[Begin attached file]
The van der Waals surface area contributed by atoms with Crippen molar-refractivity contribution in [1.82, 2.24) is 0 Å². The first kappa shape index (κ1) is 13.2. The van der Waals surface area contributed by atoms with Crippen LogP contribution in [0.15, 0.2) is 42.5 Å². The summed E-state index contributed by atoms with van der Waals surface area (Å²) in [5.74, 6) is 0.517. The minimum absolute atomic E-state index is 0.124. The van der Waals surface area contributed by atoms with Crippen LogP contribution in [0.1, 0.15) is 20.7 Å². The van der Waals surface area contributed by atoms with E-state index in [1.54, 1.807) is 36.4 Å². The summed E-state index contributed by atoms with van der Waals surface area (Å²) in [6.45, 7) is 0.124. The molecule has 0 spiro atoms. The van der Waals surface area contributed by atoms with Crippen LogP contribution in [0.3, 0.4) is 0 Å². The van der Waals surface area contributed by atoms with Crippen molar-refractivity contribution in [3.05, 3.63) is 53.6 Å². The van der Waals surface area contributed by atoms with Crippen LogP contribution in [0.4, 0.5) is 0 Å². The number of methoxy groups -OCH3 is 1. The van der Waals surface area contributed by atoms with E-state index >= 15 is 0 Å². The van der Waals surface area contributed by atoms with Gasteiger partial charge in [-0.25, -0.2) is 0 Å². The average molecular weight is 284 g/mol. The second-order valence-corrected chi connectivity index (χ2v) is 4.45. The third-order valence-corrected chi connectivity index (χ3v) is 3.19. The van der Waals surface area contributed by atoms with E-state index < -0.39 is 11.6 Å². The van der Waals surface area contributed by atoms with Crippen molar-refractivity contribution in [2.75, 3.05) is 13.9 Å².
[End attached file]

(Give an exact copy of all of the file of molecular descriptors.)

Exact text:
The van der Waals surface area contributed by atoms with Crippen molar-refractivity contribution in [1.82, 2.24) is 0 Å². The first kappa shape index (κ1) is 13.2. The van der Waals surface area contributed by atoms with Crippen LogP contribution in [0.15, 0.2) is 42.5 Å². The summed E-state index contributed by atoms with van der Waals surface area (Å²) in [5.74, 6) is 0.517. The minimum absolute atomic E-state index is 0.124. The van der Waals surface area contributed by atoms with Crippen LogP contribution in [0.1, 0.15) is 20.7 Å². The van der Waals surface area contributed by atoms with E-state index in [1.54, 1.807) is 36.4 Å². The summed E-state index contributed by atoms with van der Waals surface area (Å²) in [6.45, 7) is 0.124. The molecule has 0 spiro atoms. The van der Waals surface area contributed by atoms with Crippen LogP contribution in [0.3, 0.4) is 0 Å². The van der Waals surface area contributed by atoms with Crippen molar-refractivity contribution in [3.05, 3.63) is 53.6 Å². The van der Waals surface area contributed by atoms with Crippen LogP contribution in [0.4, 0.5) is 0 Å². The number of methoxy groups -OCH3 is 1. The van der Waals surface area contributed by atoms with E-state index >= 15 is 0 Å². The van der Waals surface area contributed by atoms with Gasteiger partial charge in [-0.25, -0.2) is 0 Å². The average molecular weight is 284 g/mol. The second-order valence-corrected chi connectivity index (χ2v) is 4.45. The third-order valence-corrected chi connectivity index (χ3v) is 3.19. The van der Waals surface area contributed by atoms with E-state index < -0.39 is 11.6 Å². The van der Waals surface area contributed by atoms with Crippen molar-refractivity contribution in [2.75, 3.05) is 13.9 Å².